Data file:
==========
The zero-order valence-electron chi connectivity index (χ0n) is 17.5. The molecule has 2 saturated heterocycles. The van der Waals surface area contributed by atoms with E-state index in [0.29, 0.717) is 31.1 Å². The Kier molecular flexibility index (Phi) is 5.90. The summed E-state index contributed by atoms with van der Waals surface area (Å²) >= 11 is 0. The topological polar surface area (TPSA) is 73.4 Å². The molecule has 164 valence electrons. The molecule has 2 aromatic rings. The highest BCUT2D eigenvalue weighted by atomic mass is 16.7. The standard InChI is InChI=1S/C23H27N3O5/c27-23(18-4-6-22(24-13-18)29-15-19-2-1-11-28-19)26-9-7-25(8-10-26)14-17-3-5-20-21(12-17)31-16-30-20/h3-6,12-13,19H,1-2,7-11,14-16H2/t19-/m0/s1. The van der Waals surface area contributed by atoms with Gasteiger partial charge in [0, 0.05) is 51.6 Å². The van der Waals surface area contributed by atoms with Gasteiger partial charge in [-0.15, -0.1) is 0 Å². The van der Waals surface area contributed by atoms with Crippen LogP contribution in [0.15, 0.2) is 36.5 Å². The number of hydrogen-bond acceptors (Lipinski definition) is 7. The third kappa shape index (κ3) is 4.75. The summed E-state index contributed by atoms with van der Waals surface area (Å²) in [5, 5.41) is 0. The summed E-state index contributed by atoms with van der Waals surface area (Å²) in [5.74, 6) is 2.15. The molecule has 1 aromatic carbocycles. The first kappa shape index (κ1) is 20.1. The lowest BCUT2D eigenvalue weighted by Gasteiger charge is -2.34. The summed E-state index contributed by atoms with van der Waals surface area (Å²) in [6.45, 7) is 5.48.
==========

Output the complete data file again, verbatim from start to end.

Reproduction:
The zero-order valence-electron chi connectivity index (χ0n) is 17.5. The molecule has 2 saturated heterocycles. The van der Waals surface area contributed by atoms with E-state index in [0.29, 0.717) is 31.1 Å². The Kier molecular flexibility index (Phi) is 5.90. The summed E-state index contributed by atoms with van der Waals surface area (Å²) >= 11 is 0. The topological polar surface area (TPSA) is 73.4 Å². The molecule has 164 valence electrons. The molecule has 2 aromatic rings. The highest BCUT2D eigenvalue weighted by atomic mass is 16.7. The standard InChI is InChI=1S/C23H27N3O5/c27-23(18-4-6-22(24-13-18)29-15-19-2-1-11-28-19)26-9-7-25(8-10-26)14-17-3-5-20-21(12-17)31-16-30-20/h3-6,12-13,19H,1-2,7-11,14-16H2/t19-/m0/s1. The van der Waals surface area contributed by atoms with Gasteiger partial charge in [0, 0.05) is 51.6 Å². The van der Waals surface area contributed by atoms with Gasteiger partial charge in [-0.15, -0.1) is 0 Å². The van der Waals surface area contributed by atoms with Crippen LogP contribution in [0.15, 0.2) is 36.5 Å². The number of hydrogen-bond acceptors (Lipinski definition) is 7. The third kappa shape index (κ3) is 4.75. The summed E-state index contributed by atoms with van der Waals surface area (Å²) in [5, 5.41) is 0. The summed E-state index contributed by atoms with van der Waals surface area (Å²) in [5.74, 6) is 2.15. The molecule has 1 aromatic carbocycles. The first kappa shape index (κ1) is 20.1. The lowest BCUT2D eigenvalue weighted by Gasteiger charge is -2.34. The summed E-state index contributed by atoms with van der Waals surface area (Å²) in [6.45, 7) is 5.48.